The late, great Johnny Cash used to perform a song called “One piece at a time,” which chronicled the saga of a depression era auto factory worker who took different parts from different cars for years until he had a hodgepodge of pieces that resembled his very own Cadillac. Ridge Racer Unbounded, the latest attempt to reinvent the long running racing franchise is eerily reminiscent of the country crooner's underappreciated hit -- it still resembles a proper Ridge Racer game, but it's seemingly made up of pieces and parts from other popular racing games. While the results are quite the fun surprise, you have to wonder if Ridge Racer still has a place in a genre dominated by giants like Forza and Gran Turismo.
It's very clear right from the beginning of the game that Namco Bandai aren't looking for a mere update to the series, they're ripping out the engine and replacing it with something far more menacing and supercharged. This isn't just the driving simulation franchise that you've played before, this is Ridge Racer without the rules that used to constrict it. Your car isn't as much an agent of speed as one of destruction and chaos. At any given time, entire tracks will change and buildings will crumble, becoming more reminiscent of recent racers like Split Second and Blur than anything else. It's definitely a surprising change, but is it a welcome one?
Mostly yes. The key here is that the new destruction features of Unbounded never feel like they're just tacked onto a pre-existing Ridge Racer build, and they seem right at home, and Namco Bandai not only does a great job incorporating them into the franchise; it excels at it. For each car you wreck, or building you topple, you'll earn points, meaning that even if you don't place in any single competition, you're still earning, and still making your way towards increasing your racer level, which unlocks new tracks and modes throughout the game.
Where these new features really shine are in the new Dominion tracks and Frag Events, which take the focus away from racing almost entirely and put it on destruction. Don't worry purists, the series hasn't completely abandoned its roots, events like Shindo and Drift attack are reminiscent of the series' past. Unbounded feels an awful lot like a more complete game than many updated racers do thanks to an inclusion of what can only be seen as a brand new game system.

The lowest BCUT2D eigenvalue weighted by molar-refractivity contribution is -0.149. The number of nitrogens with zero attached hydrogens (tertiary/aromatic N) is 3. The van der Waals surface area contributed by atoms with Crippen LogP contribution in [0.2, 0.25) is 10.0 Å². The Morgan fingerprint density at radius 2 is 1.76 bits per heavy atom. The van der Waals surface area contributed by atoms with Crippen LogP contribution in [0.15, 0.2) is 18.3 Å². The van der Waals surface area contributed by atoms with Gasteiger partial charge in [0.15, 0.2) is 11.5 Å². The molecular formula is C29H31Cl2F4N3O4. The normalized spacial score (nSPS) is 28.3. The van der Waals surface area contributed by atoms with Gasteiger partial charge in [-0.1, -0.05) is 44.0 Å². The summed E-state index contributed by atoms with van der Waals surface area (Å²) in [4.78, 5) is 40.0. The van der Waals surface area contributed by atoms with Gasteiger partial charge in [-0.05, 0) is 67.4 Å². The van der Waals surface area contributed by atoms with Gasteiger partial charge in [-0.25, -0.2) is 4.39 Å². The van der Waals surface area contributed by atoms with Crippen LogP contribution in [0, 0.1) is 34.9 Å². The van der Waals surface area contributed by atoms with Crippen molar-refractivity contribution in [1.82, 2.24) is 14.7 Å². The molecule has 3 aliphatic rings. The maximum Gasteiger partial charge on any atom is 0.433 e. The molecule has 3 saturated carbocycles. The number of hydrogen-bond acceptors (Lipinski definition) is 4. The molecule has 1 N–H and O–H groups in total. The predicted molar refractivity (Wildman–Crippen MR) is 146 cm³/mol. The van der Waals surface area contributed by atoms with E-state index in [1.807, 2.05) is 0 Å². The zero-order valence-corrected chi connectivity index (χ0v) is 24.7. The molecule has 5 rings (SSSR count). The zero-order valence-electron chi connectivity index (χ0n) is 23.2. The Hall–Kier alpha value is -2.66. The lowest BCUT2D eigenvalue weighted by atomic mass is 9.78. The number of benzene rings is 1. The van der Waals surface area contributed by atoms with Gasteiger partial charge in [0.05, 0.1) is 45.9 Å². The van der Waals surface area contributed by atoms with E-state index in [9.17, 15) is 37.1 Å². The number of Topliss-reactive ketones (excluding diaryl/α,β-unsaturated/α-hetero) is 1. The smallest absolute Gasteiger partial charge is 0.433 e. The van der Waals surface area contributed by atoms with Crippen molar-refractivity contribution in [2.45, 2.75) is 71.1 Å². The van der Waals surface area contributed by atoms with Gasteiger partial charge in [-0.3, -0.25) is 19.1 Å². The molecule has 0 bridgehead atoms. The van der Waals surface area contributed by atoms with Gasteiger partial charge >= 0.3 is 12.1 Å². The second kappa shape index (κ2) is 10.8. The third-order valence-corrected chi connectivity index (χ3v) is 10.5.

The game features a wide and varied selection of tracks (called districts here) that add to Unbounded's charm. You'll race in everything from docks, to the inner city, to back alleys and canyons, and each one adds its fair share of challenges. Stepping into the multiplayer suite, you'll also have the option of creating your own tracks and districts and placing them within the virtual city for others to try their luck at. It's a cool little system that feels like a nice departure from the tried and true lobby mechanic.
Still though, you can't help but feel like it's all been done before. We've seen more than our fair share of destructive racers hit shelves recently, and Unbounded almost feels like the development team was forced to conform in certain ways. Yes, the cars and environments look great, but do they look any better than say..Blur? It may not be a revolutionary step, but it's quite obvious while playing through Ridge Racer's latest -- this could be the start of something big.
In a world filled by stellar racing franchises like Gran Turismo and Forza, it's hard for a relic like Ridge Racer to find its place. Be that as it may, Namco Bandai has given it one hell of a try with Unbounded, the series darkest and furthest departure from its roots. Though it's not perfect, and the engine doesn't purr quite like it should, it does feel like the start of something great.